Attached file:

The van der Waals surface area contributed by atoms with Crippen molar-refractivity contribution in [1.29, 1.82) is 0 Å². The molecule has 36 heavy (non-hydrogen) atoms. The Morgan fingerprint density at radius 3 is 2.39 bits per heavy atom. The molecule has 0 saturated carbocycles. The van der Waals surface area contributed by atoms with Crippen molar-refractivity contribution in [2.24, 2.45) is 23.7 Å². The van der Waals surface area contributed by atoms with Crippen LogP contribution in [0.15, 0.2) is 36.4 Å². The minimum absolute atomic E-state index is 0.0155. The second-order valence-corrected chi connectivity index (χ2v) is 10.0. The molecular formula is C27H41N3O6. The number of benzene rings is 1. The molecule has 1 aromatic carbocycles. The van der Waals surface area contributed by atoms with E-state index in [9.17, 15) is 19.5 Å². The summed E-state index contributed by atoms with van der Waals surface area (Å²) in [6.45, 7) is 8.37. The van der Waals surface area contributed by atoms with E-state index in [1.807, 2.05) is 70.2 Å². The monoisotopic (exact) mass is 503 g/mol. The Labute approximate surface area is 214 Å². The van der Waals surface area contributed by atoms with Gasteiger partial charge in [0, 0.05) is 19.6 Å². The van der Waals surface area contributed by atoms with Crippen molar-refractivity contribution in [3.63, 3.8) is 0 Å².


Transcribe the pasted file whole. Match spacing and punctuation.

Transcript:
The van der Waals surface area contributed by atoms with Crippen molar-refractivity contribution in [1.29, 1.82) is 0 Å². The molecule has 36 heavy (non-hydrogen) atoms. The Morgan fingerprint density at radius 3 is 2.39 bits per heavy atom. The molecule has 0 saturated carbocycles. The van der Waals surface area contributed by atoms with Crippen molar-refractivity contribution in [2.24, 2.45) is 23.7 Å². The van der Waals surface area contributed by atoms with Crippen LogP contribution in [0.15, 0.2) is 36.4 Å². The minimum absolute atomic E-state index is 0.0155. The second-order valence-corrected chi connectivity index (χ2v) is 10.0. The molecular formula is C27H41N3O6. The number of benzene rings is 1. The molecule has 1 aromatic carbocycles. The van der Waals surface area contributed by atoms with E-state index in [9.17, 15) is 19.5 Å². The summed E-state index contributed by atoms with van der Waals surface area (Å²) in [6.45, 7) is 8.37. The van der Waals surface area contributed by atoms with E-state index in [1.807, 2.05) is 70.2 Å². The monoisotopic (exact) mass is 503 g/mol. The Labute approximate surface area is 214 Å². The van der Waals surface area contributed by atoms with Gasteiger partial charge in [0, 0.05) is 19.6 Å². The van der Waals surface area contributed by atoms with Crippen molar-refractivity contribution in [3.63, 3.8) is 0 Å².